"I was born here," I insisted, munching on a few treats here and there, "I travel a lot."

He gave a slight chuckle, nearly choking on his food, "what - you a hippie?"

I laughed, "I just - I don't know really, my parents just work with a travelling carnival so I have to move around a lot."

It was funny that he had said that, only because I had been called a hippie before. I guess travelling around so much gave people that impression.

"Is that your mama there?" He pointed to Gertie who was glaring, scrutinising, daring me to edge over the line. The way her eyes were glued to me, like an over protective parent, but it wasn't her being over protective, and she certainly wasn't my parent.

"No..." I paused for a second, turning my head away from her, "- she's just lookin' after me and my little sister for a while."

I wanted to forget about Gertrude for that day, even for just a couple of hours. I was there to enjoy myself, and most of all, I was there for Benny.

"You, err - OK there?" His hand gestured to my face uncomfortably.

There was no relief or moment to escape from the burdens of the past, and I knew that it was to be another lie that I would have to spill him.

"- Same door again?" He smiled sympathetically.

I gulped deeply; a nervous gulp, "- well, can't help being clumsy."

I hated lying to him, but if I couldn't have told Diana, my own sister, I couldn't have told anyone.

He smiled awkwardly, as though behind his mind all sorts of worries and concerns were battling against him. He reached out a hand and, suddenly out of nowhere, placed a finger on my chin, as he carefully lifted my head to look at him. His touch sent my heart beating away like a nervous wreck, and yet looking into his deep hazel eyes gave me comfort. He leaned in closer; my heart hammered against my chest as though I was in a line for a roller coaster, not that I ever went on one again after nearly puking from fear back at the carnival. His eyes stared deeply into mine, as though trying to read my mind or my thoughts. And yet, with a smile on his lips, he spoke nine words that could have fought away the fear and the loneliness.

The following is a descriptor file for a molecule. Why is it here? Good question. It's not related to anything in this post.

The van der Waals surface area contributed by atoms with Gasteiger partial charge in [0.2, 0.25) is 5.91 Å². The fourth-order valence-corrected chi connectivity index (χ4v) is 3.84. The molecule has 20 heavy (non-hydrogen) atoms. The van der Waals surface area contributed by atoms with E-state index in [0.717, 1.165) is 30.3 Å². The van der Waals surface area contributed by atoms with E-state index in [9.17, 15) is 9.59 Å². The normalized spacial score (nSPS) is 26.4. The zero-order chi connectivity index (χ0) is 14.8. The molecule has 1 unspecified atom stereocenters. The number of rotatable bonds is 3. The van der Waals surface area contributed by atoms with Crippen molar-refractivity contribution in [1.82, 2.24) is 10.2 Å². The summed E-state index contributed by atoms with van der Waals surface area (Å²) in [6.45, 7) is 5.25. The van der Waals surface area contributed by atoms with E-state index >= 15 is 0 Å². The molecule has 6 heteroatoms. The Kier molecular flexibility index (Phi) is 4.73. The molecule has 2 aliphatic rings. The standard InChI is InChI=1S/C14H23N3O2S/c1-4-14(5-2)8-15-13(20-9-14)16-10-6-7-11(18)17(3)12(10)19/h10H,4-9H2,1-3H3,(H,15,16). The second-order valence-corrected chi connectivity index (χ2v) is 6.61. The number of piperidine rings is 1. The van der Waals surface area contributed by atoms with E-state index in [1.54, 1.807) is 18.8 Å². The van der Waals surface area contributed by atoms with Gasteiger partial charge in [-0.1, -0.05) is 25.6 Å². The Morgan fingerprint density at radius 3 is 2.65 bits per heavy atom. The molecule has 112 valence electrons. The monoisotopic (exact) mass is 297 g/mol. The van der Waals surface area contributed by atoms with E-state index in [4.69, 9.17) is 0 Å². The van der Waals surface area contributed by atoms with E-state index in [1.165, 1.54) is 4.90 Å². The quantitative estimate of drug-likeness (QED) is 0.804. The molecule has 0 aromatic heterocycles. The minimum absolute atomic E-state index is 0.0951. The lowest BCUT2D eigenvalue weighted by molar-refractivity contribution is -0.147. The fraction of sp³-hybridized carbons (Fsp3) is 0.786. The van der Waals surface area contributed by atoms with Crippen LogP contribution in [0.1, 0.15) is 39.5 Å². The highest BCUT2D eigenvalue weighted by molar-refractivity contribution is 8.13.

"...Has anyone ever told you how beautiful you are?"

And I remember the feeling of being with him that made each day longing to meet him again. His face leaned in closer; my mind frantically whirling about possibilities. He's going to kiss you, Sylvia - come on, kiss him back...just lean in and place your lips on his.

I accepted my inner confidence, even though I wasn't entirely sure if it was best. I leaned in like a puzzle; my head going right, Benny's going left. Our lips were close to touching, I could have almost smelt the mint from his breath.

So close....

"- Hey, Benny!"

Benny quickly pulled away, with one of his friends nudging him on the shoulder. He smirked at me, and I smiled back. Maybe one day, I thought in my head.

"- We were all thinkin' of going over to the beach for a bit. You wanna' join us?" The boy asked.

Benny raised an eyebrow, turning his head to look at me as though secretively.

"You er... you wanna' come too?" He smiled awkwardly, though it didn't help with his friend practically sitting in-between us.

I smiled. It was the first time in a long time any boy had wanted to invite me anywhere. I was so eager to answer - though before I could, I remembered one crucial thing.

"...I should probably ask Gertie first." I muttered.